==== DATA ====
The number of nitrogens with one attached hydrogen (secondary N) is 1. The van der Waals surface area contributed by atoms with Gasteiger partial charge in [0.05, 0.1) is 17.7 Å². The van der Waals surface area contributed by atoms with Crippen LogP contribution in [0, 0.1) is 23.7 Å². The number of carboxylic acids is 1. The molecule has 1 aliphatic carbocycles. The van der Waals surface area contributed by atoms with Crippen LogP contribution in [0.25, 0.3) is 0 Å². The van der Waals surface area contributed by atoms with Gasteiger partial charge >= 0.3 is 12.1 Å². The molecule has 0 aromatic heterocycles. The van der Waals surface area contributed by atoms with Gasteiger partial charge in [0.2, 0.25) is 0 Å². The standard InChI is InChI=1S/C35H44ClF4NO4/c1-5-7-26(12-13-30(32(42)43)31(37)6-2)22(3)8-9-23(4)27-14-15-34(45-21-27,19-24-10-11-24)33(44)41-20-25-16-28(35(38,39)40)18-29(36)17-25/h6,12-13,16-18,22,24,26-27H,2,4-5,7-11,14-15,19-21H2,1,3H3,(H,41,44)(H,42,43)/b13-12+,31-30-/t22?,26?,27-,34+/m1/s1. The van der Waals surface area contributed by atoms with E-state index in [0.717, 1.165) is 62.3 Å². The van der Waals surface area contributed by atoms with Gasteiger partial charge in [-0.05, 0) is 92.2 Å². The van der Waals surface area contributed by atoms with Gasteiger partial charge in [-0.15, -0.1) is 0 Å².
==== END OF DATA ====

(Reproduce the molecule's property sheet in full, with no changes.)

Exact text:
The number of nitrogens with one attached hydrogen (secondary N) is 1. The van der Waals surface area contributed by atoms with Gasteiger partial charge in [0.05, 0.1) is 17.7 Å². The van der Waals surface area contributed by atoms with Crippen LogP contribution in [0, 0.1) is 23.7 Å². The number of carboxylic acids is 1. The molecule has 1 aliphatic carbocycles. The van der Waals surface area contributed by atoms with Crippen LogP contribution in [0.25, 0.3) is 0 Å². The van der Waals surface area contributed by atoms with Gasteiger partial charge >= 0.3 is 12.1 Å². The molecule has 0 aromatic heterocycles. The van der Waals surface area contributed by atoms with Gasteiger partial charge in [0.2, 0.25) is 0 Å². The standard InChI is InChI=1S/C35H44ClF4NO4/c1-5-7-26(12-13-30(32(42)43)31(37)6-2)22(3)8-9-23(4)27-14-15-34(45-21-27,19-24-10-11-24)33(44)41-20-25-16-28(35(38,39)40)18-29(36)17-25/h6,12-13,16-18,22,24,26-27H,2,4-5,7-11,14-15,19-21H2,1,3H3,(H,41,44)(H,42,43)/b13-12+,31-30-/t22?,26?,27-,34+/m1/s1. The van der Waals surface area contributed by atoms with E-state index in [0.717, 1.165) is 62.3 Å². The van der Waals surface area contributed by atoms with Gasteiger partial charge in [-0.05, 0) is 92.2 Å². The van der Waals surface area contributed by atoms with Gasteiger partial charge in [-0.15, -0.1) is 0 Å².